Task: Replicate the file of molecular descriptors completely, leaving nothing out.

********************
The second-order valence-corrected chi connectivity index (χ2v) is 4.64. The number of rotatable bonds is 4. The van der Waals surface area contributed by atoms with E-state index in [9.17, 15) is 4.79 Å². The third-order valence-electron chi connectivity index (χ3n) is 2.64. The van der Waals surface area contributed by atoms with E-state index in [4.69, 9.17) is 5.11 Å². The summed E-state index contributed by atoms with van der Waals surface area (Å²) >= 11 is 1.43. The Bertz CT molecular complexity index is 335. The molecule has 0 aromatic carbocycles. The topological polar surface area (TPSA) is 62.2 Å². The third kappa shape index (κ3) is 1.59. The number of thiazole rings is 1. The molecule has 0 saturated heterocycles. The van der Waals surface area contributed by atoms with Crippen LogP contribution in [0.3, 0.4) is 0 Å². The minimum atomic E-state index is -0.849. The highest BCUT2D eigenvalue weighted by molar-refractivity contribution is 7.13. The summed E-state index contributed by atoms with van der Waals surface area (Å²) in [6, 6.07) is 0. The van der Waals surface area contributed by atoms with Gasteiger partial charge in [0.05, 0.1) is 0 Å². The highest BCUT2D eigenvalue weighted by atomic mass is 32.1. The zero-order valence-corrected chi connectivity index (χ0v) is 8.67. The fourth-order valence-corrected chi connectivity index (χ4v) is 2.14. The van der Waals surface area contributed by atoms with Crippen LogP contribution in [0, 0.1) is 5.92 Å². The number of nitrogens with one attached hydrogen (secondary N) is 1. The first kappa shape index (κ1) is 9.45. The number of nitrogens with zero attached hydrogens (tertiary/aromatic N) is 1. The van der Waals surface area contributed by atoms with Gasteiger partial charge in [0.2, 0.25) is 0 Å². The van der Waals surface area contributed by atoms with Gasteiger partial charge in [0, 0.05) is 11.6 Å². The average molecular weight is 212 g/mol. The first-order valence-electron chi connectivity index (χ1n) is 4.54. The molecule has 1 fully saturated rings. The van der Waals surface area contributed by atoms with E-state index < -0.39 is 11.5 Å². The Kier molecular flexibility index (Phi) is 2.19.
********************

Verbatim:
The second-order valence-corrected chi connectivity index (χ2v) is 4.64. The number of rotatable bonds is 4. The van der Waals surface area contributed by atoms with E-state index in [9.17, 15) is 4.79 Å². The third-order valence-electron chi connectivity index (χ3n) is 2.64. The van der Waals surface area contributed by atoms with E-state index in [4.69, 9.17) is 5.11 Å². The summed E-state index contributed by atoms with van der Waals surface area (Å²) >= 11 is 1.43. The Bertz CT molecular complexity index is 335. The molecule has 0 aromatic carbocycles. The topological polar surface area (TPSA) is 62.2 Å². The third kappa shape index (κ3) is 1.59. The number of thiazole rings is 1. The molecule has 0 saturated heterocycles. The van der Waals surface area contributed by atoms with Crippen LogP contribution in [0.3, 0.4) is 0 Å². The minimum atomic E-state index is -0.849. The highest BCUT2D eigenvalue weighted by molar-refractivity contribution is 7.13. The summed E-state index contributed by atoms with van der Waals surface area (Å²) in [6, 6.07) is 0. The van der Waals surface area contributed by atoms with Gasteiger partial charge in [0.05, 0.1) is 0 Å². The highest BCUT2D eigenvalue weighted by atomic mass is 32.1. The zero-order valence-corrected chi connectivity index (χ0v) is 8.67. The fourth-order valence-corrected chi connectivity index (χ4v) is 2.14. The van der Waals surface area contributed by atoms with Crippen LogP contribution in [0, 0.1) is 5.92 Å². The number of nitrogens with one attached hydrogen (secondary N) is 1. The first kappa shape index (κ1) is 9.45. The number of nitrogens with zero attached hydrogens (tertiary/aromatic N) is 1. The van der Waals surface area contributed by atoms with Gasteiger partial charge in [0.2, 0.25) is 0 Å². The van der Waals surface area contributed by atoms with Gasteiger partial charge in [0, 0.05) is 11.6 Å². The average molecular weight is 212 g/mol. The first-order valence-electron chi connectivity index (χ1n) is 4.54. The molecule has 1 fully saturated rings. The van der Waals surface area contributed by atoms with E-state index < -0.39 is 11.5 Å². The Kier molecular flexibility index (Phi) is 2.19.